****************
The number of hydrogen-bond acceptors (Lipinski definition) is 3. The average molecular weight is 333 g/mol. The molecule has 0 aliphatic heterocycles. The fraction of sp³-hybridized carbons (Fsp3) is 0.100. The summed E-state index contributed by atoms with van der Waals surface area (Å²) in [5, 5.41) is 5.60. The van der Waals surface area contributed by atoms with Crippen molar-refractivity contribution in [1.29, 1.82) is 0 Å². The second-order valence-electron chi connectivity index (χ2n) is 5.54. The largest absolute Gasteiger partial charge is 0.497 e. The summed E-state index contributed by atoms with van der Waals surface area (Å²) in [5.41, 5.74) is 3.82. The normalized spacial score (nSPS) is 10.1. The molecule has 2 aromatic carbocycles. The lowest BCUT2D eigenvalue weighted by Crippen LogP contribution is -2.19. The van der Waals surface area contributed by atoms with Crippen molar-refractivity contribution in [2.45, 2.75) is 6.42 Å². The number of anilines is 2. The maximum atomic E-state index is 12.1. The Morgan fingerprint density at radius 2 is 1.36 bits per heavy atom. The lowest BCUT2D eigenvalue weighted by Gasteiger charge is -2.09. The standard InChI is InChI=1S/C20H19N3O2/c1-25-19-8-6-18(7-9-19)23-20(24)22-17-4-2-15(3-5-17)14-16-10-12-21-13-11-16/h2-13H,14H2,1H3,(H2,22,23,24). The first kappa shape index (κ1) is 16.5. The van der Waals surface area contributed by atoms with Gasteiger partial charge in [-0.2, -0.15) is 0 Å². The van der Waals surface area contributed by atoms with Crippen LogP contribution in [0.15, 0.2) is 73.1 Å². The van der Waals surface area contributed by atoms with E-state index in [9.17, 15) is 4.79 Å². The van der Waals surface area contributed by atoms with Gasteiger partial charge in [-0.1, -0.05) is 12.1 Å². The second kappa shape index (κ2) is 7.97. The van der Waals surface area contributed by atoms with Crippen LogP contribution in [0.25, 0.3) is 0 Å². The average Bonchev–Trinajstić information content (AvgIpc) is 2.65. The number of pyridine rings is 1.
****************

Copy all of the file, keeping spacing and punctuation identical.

The number of hydrogen-bond acceptors (Lipinski definition) is 3. The average molecular weight is 333 g/mol. The molecule has 0 aliphatic heterocycles. The fraction of sp³-hybridized carbons (Fsp3) is 0.100. The summed E-state index contributed by atoms with van der Waals surface area (Å²) in [5, 5.41) is 5.60. The van der Waals surface area contributed by atoms with Crippen molar-refractivity contribution in [1.29, 1.82) is 0 Å². The second-order valence-electron chi connectivity index (χ2n) is 5.54. The largest absolute Gasteiger partial charge is 0.497 e. The summed E-state index contributed by atoms with van der Waals surface area (Å²) in [5.41, 5.74) is 3.82. The normalized spacial score (nSPS) is 10.1. The molecule has 2 aromatic carbocycles. The lowest BCUT2D eigenvalue weighted by Crippen LogP contribution is -2.19. The van der Waals surface area contributed by atoms with Crippen molar-refractivity contribution in [2.45, 2.75) is 6.42 Å². The number of anilines is 2. The maximum atomic E-state index is 12.1. The Morgan fingerprint density at radius 2 is 1.36 bits per heavy atom. The lowest BCUT2D eigenvalue weighted by Gasteiger charge is -2.09. The standard InChI is InChI=1S/C20H19N3O2/c1-25-19-8-6-18(7-9-19)23-20(24)22-17-4-2-15(3-5-17)14-16-10-12-21-13-11-16/h2-13H,14H2,1H3,(H2,22,23,24). The first kappa shape index (κ1) is 16.5. The van der Waals surface area contributed by atoms with Gasteiger partial charge in [-0.2, -0.15) is 0 Å². The van der Waals surface area contributed by atoms with Crippen LogP contribution in [0.15, 0.2) is 73.1 Å². The van der Waals surface area contributed by atoms with E-state index in [9.17, 15) is 4.79 Å². The van der Waals surface area contributed by atoms with Gasteiger partial charge in [-0.1, -0.05) is 12.1 Å². The second kappa shape index (κ2) is 7.97. The van der Waals surface area contributed by atoms with Crippen LogP contribution in [0.25, 0.3) is 0 Å². The average Bonchev–Trinajstić information content (AvgIpc) is 2.65. The number of pyridine rings is 1.